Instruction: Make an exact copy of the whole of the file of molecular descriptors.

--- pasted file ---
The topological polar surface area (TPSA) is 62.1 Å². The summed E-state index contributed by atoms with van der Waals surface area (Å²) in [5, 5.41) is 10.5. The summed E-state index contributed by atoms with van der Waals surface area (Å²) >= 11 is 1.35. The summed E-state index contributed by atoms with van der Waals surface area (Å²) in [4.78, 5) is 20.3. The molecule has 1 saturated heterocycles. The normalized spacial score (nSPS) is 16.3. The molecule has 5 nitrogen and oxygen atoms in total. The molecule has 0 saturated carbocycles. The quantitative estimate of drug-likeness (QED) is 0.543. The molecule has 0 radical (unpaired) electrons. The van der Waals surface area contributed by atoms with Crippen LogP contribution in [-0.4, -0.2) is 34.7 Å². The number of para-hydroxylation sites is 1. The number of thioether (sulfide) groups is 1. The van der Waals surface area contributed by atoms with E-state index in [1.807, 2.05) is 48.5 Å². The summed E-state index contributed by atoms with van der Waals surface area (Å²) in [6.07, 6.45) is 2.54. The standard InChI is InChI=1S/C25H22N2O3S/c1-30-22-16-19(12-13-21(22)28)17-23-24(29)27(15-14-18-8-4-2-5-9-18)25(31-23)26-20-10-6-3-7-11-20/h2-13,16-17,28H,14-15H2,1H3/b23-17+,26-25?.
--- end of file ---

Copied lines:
The topological polar surface area (TPSA) is 62.1 Å². The summed E-state index contributed by atoms with van der Waals surface area (Å²) in [5, 5.41) is 10.5. The summed E-state index contributed by atoms with van der Waals surface area (Å²) >= 11 is 1.35. The summed E-state index contributed by atoms with van der Waals surface area (Å²) in [4.78, 5) is 20.3. The molecule has 1 saturated heterocycles. The normalized spacial score (nSPS) is 16.3. The molecule has 5 nitrogen and oxygen atoms in total. The molecule has 0 saturated carbocycles. The quantitative estimate of drug-likeness (QED) is 0.543. The molecule has 0 radical (unpaired) electrons. The van der Waals surface area contributed by atoms with Crippen LogP contribution in [-0.4, -0.2) is 34.7 Å². The number of para-hydroxylation sites is 1. The number of thioether (sulfide) groups is 1. The van der Waals surface area contributed by atoms with E-state index in [1.807, 2.05) is 48.5 Å². The summed E-state index contributed by atoms with van der Waals surface area (Å²) in [6.07, 6.45) is 2.54. The standard InChI is InChI=1S/C25H22N2O3S/c1-30-22-16-19(12-13-21(22)28)17-23-24(29)27(15-14-18-8-4-2-5-9-18)25(31-23)26-20-10-6-3-7-11-20/h2-13,16-17,28H,14-15H2,1H3/b23-17+,26-25?.